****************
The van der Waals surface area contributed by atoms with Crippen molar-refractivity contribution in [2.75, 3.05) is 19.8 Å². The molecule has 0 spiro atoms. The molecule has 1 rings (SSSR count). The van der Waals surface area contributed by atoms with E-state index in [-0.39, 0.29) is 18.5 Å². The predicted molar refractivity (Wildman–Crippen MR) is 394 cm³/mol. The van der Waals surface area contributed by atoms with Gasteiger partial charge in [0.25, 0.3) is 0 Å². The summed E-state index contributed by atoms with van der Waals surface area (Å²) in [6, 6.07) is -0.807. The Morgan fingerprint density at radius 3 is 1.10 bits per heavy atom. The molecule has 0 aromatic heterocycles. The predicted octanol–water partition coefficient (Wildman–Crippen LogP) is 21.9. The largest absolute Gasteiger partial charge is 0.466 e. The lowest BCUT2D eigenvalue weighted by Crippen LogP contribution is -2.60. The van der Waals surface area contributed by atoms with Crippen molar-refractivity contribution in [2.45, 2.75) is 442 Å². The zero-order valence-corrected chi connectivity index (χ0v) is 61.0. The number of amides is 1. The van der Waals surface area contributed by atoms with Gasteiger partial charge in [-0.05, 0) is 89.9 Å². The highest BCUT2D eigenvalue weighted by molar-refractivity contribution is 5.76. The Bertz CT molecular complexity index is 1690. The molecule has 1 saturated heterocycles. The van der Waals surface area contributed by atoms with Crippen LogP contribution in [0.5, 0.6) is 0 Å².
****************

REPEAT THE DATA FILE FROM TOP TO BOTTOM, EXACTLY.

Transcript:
The van der Waals surface area contributed by atoms with Crippen molar-refractivity contribution in [2.75, 3.05) is 19.8 Å². The molecule has 0 spiro atoms. The molecule has 1 rings (SSSR count). The van der Waals surface area contributed by atoms with E-state index in [-0.39, 0.29) is 18.5 Å². The predicted molar refractivity (Wildman–Crippen MR) is 394 cm³/mol. The van der Waals surface area contributed by atoms with Gasteiger partial charge in [0.25, 0.3) is 0 Å². The summed E-state index contributed by atoms with van der Waals surface area (Å²) in [6, 6.07) is -0.807. The Morgan fingerprint density at radius 3 is 1.10 bits per heavy atom. The molecule has 0 aromatic heterocycles. The predicted octanol–water partition coefficient (Wildman–Crippen LogP) is 21.9. The largest absolute Gasteiger partial charge is 0.466 e. The lowest BCUT2D eigenvalue weighted by Crippen LogP contribution is -2.60. The van der Waals surface area contributed by atoms with Crippen molar-refractivity contribution in [2.45, 2.75) is 442 Å². The zero-order valence-corrected chi connectivity index (χ0v) is 61.0. The number of amides is 1. The van der Waals surface area contributed by atoms with Gasteiger partial charge in [-0.05, 0) is 89.9 Å². The highest BCUT2D eigenvalue weighted by molar-refractivity contribution is 5.76. The Bertz CT molecular complexity index is 1690. The molecule has 1 saturated heterocycles. The van der Waals surface area contributed by atoms with Crippen LogP contribution in [0.5, 0.6) is 0 Å².